The other week I had the opportunity to meet with Mike Harwood from theEducation and Training Foundation. This meeting was a chance for myself as aSET member to ask about keys areas in the report I had received late December 2015.
The areas I quizzed Mike over were as follows –
Maths and English
The ETF has been offering Maths and English enhancement course for practitioners. I attended one myself last year. I have to say it was worth attending, it helped me look at the differences between GCSE and Functional Skills. Further on they are now spearheading a reform on functional skills (seehere for further information). What I wanted to know was what support could be given to not just ensure good quality teaching was delivered to the students, but what they were going to do about the pressure FE has to churn out results at lightening speed. Nobody wants to teach to the test but the funding pressure is immense and many teachers are feeling the strain. Mike explained he understood this having taught in the sector for many years himself. The ETF want to improve the standard of maths and English and this would include how it needs to be taught.
The ETF are investing in leadership (see here) so I asked how would developing existing leaders help those of us on the ‘shop floor’? How will we benefit? FE is renowned for having too many middle leaders. Mike explained that it would be about developing their leadership skills and would in turn have a positive impact on the rest of the staff team. There is also going to be something developed for teachers own leadership skills within the classroom. In addition the ETF will be looking at supporting staff that wish to progress into leadership roles.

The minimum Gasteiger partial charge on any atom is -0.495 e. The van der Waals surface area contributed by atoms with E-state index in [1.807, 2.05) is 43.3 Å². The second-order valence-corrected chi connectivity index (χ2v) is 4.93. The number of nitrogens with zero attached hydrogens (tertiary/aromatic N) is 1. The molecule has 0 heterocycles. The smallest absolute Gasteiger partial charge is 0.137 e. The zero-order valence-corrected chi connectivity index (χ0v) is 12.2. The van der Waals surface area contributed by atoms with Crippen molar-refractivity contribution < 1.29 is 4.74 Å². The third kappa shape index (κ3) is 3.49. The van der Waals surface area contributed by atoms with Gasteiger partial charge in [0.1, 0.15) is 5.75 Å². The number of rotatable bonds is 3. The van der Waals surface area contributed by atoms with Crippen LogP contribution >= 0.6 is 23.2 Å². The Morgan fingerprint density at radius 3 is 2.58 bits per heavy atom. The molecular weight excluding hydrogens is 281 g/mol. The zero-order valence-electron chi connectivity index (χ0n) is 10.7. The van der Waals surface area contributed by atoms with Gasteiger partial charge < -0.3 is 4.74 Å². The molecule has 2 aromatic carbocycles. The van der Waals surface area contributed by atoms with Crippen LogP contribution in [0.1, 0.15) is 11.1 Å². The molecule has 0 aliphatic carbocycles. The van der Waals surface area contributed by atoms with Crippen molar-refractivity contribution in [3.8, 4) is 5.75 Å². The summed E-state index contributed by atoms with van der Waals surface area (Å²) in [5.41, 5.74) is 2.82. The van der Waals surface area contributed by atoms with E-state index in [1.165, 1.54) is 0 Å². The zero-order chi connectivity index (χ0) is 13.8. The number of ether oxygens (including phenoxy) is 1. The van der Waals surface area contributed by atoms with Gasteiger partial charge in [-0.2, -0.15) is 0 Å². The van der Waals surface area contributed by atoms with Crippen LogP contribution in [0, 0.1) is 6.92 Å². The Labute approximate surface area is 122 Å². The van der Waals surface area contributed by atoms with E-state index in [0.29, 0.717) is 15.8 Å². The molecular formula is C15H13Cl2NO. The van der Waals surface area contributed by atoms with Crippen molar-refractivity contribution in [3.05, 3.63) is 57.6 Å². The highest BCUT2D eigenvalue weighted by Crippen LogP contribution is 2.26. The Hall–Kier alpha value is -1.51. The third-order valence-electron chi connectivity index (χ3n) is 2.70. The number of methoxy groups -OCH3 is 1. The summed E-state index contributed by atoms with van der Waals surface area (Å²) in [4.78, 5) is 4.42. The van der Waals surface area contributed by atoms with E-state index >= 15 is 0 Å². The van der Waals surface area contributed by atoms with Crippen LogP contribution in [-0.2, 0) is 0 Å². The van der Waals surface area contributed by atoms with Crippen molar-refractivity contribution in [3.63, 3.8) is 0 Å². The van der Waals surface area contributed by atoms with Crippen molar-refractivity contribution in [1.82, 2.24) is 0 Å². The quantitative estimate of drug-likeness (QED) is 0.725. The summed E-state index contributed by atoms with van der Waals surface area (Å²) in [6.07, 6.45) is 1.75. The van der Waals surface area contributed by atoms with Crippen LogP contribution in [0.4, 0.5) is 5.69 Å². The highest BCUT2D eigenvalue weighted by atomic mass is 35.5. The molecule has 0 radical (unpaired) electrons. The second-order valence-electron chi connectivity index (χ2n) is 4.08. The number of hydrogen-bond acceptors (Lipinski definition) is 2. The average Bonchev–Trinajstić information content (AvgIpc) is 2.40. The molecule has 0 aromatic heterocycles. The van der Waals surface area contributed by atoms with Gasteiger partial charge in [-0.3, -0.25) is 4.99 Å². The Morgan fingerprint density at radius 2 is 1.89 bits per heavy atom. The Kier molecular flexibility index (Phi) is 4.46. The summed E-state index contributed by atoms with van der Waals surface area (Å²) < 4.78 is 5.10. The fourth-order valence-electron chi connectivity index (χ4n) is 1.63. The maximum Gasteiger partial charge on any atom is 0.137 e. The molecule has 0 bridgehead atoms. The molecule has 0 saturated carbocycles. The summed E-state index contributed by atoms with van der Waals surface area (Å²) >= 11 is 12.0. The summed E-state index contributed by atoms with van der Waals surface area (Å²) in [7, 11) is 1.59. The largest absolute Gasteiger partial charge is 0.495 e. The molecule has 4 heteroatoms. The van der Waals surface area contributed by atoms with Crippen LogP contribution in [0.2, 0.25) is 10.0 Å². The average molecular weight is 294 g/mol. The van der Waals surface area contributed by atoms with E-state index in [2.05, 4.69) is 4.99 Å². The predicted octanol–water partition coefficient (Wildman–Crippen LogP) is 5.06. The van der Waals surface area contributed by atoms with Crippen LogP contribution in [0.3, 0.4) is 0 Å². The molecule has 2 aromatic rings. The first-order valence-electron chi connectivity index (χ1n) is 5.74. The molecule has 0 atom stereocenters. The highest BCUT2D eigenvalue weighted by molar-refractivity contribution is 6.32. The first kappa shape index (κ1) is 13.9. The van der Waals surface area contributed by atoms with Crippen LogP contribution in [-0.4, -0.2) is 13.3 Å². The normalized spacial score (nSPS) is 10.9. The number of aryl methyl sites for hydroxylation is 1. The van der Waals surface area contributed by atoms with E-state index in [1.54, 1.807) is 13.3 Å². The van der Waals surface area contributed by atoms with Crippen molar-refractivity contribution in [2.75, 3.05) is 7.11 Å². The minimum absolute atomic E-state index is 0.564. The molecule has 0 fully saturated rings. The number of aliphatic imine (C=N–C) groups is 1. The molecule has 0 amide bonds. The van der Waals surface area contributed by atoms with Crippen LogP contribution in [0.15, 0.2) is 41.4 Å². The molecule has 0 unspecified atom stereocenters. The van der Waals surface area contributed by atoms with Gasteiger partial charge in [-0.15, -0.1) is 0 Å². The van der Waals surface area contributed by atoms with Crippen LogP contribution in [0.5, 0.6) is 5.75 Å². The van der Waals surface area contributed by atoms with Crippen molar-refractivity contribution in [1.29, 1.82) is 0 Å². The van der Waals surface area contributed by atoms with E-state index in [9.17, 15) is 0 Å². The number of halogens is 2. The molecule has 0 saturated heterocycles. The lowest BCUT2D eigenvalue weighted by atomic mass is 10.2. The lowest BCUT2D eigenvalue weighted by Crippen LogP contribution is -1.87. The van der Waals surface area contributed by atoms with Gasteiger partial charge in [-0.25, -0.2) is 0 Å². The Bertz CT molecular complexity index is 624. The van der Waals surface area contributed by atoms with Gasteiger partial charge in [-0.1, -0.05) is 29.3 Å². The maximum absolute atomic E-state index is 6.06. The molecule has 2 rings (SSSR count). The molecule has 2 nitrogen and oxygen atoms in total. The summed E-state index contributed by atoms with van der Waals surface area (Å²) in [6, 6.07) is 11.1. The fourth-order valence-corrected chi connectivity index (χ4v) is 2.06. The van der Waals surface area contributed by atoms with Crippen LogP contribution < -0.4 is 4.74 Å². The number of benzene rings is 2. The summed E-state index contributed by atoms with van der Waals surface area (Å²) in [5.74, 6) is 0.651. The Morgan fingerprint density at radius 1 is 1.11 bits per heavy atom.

Support is also being given to leaders by the ETF during these Area Reviews. Focusing on checking standards and ways to ensure they are at the very best level. Furthermore there is support for all professionals via SET.
Support for practitioners
One of the many areas the ETF are offering support for is using technology (see here) for teaching and learning. The ETF have used the recommendations fromFELTAG and are now working alongside JISC to support this in FE. I asked Mike would this mean they would be looking at the real key issues for us, as in time to explore the technology we are given? Furthermore, whatever we use is not simply a fancy gimmick that ticks the technology box. Mike said they were looking at running CPD courses in conjunction with the online ones they offer. He was onboard with what I was saying and agreed that time to experiment was vital if it was going to be used to support teaching and learning. He also took note of what type of training format would be best for these potential courses. All we want as teachers is to have access to a range resources and time to experiment using them. Also we need more autonomy in what we use, after all we know our students better than anyone!
QTLS has always been a bone of contention for me and I know for many other FE teachers too. So I wanted to know how the ETF were doing with this one. I have written about this before in a past post (see here). Mike says that they are aware that the IFL’s process was not overly popular. Therefore the ETF have taken feedback from practitioners and are working on strengthening the value of QTLS as well as the process. They hope to have a more robust and worthy form of QTLS by 2016.
Finally Mike also went on to discuss apprenticeships, due to a big shift in focus on them by the government. If you wish to read more on what support is being given for apprenticeship and training see here.
I am grateful to Mike for giving me his time to discuss this review report, and for David Russell for offering me the opportunity to discuss it with an ETF representative. I am left feeling quite positive about ETF and SET compared to over a year ago. There is still a long way to go to help raise the professional status of FE and other lifelong learning establishments, but the ETF are clearly moving forward on this.